Tax Practitioner Connect Issue 49 (February 2024)

Solar Energy Tax Credit

SARS has introduced the Solar Energy Tax Credit under Section 6C of the Income Tax Act. This tax credit encourages households to invest in clean electricity generation capacity.

Section 6C is deemed to have come into operation on 1 March 2023 and applies in respect of years of assessment commencing on or after this date. Furthermore, this section is only available for a limited period of one year, that is, from 1 March 2023 to 29 February 2024.

This tax credit applies to any natural person who is liable to pay Personal Income Tax and who invests in qualifying solar photovoltaic panels (solar PV panels).

Under Section 6C, a natural person can claim the tax credit on the actual cost of buying qualifying solar PV panels. You cannot claim the Solar Energy Tax Credit for costs relating to other components of a complete solar-energy system such as inverters, batteries, and supporting structures.

Only solar PV panels brought into use for the first time from 01 March 2023 to 29 February 2024 with a minimum generation capacity of more than 275 watts each will qualify. The taxpayer claiming the tax credit must have an electrical certificate of compliance issued in terms of Electrical Installation Regulations, 2009. You can claim this tax credit even if your solar panels power your house rather than a business.

The Provisional Tax Return (IRP6) has been updated with a “Solar Energy Tax Credit” field to enable provisional taxpayers to take the tax credit into account in determining provisional tax payable for the second provisional period of the 2024 year of assessment.

For more information on the Solar Energy Tax Credit: Legal-Pub-FAQs-IT04 – 2023 Budget FAQs – Solar Panel Tax Incentive for Individuals.

Also see the updated guide for Provisional Tax: GEN-PT-01-G01 – Guide for Provisional Tax – External Guide.

The SARS draft guide can be accessed on: Legal-LPrep-Drafts-2024-02 – Draft Guide – Solar energy tax credit provided under section 6C.

SARS is evaluating comments from the public and will publish the final guide once the process is completed.

Recognition of Controlling Bodies and Registration of Tax Practitioners

To fully implement Chapter 18 of the Tax Administration Act and ensure the professionalism of the tax advisory industry, SARS has updated the criteria to recognise controlling bodies and register tax practitioners.

The amended criteria cover:

  • Requirements of individuals when registering as a Tax Practitioner.
  • Requirements of Tax Practitioner Membership relating to practitioners’ Recognised Controlling Bodies (RCBs).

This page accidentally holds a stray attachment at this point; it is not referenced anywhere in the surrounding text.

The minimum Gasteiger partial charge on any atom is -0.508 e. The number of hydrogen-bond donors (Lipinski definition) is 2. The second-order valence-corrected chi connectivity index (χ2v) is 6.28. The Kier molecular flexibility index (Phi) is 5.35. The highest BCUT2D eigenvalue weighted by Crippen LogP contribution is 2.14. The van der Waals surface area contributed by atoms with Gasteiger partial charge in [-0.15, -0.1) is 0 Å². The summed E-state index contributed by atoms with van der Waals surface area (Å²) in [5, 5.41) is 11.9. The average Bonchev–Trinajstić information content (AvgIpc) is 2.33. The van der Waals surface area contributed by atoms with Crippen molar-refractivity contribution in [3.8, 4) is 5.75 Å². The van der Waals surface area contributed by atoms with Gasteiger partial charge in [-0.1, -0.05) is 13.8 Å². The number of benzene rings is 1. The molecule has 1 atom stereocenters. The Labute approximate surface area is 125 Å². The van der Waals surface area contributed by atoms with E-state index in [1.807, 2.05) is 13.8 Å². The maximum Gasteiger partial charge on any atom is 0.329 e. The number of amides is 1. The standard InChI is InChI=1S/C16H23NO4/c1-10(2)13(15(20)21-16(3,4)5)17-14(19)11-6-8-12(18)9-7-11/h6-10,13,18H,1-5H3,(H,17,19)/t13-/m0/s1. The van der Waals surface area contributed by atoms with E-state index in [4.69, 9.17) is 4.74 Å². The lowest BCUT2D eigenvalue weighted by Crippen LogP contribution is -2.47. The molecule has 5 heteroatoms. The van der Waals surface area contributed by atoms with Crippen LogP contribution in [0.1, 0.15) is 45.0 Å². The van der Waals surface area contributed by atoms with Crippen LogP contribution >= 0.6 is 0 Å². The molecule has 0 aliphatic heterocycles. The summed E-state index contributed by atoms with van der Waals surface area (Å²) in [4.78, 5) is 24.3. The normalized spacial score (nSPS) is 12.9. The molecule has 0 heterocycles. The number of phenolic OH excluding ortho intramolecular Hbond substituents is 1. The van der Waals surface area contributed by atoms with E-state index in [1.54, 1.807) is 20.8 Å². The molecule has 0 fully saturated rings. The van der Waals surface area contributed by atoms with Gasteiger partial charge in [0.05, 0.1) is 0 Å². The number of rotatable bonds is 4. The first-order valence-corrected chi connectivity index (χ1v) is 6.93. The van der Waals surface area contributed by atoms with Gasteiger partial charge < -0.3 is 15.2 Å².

• Requirements of Controlling Bodies to be approved as RCBs.

For more information, please see the updated guide:

GEN-GEN-21-G01 – Criteria for the Registration of Tax Practitioners and the Recognition of Controlling Bodies – External Guide

VAT Enhancements for Estimated Assessments

SARS has implemented the estimated-assessment functionality for VAT. If a vendor does not provide the relevant material requested by SARS during the VAT verification process, SARS may raise an estimated assessment in terms of section 95(1)(c) of the Tax Administration Act.

  • The details of the estimated assessment appear on the notice (VAT217) issued to the vendor.
  • A Request for Correction will not be allowed if SARS has raised an estimated assessment for VAT in the same period.
  • Vendors who do not agree with the estimated assessment must submit the material requested by SARS within 40 business days from the date of the VAT217 notice issued.
  • The vendor can submit the outstanding relevant material on eFiling, at a SARS branch, or through the SARS Online Query System (SOQS).
  • Vendors can submit a Request for Extension if they cannot submit the material within 40 business days.
  • If SARS approves the Request for Extension, the vendor will have up to the date of extension, or five years plus 40 business days to submit the relevant material.
  • The vendor can submit a Request for Suspension of Payment if the estimated assessment results in an amount payable for the period stipulated in the VAT217 notice issued.
  • The vendor cannot submit a Notice of Objection because an estimated assessment issued in terms of Section 95(1)(c) cannot be disputed.

For more information, see the following updated external guides:

Local Assets at Market Value Declared on the ITR12 Return

From the 2023 year of assessment, taxpayers must complete the section for “Local Assets (at Market Value)” on the Individual Income Tax Return (ITR12) if the value of their local assets is worth more than R50 million. Many taxpayers have contacted SARS to ask if the asset value declared on the ITR12 return should be supported by a professional valuation.

It is not compulsory to obtain professional valuations to complete the market value of the local assets. SARS will accept a market value that is a reasonable best estimate. In other words, the estimate should be as close as possible to the market value of the particular asset. For more information, please refer to the comprehensive guide below.

The updated external guides are:

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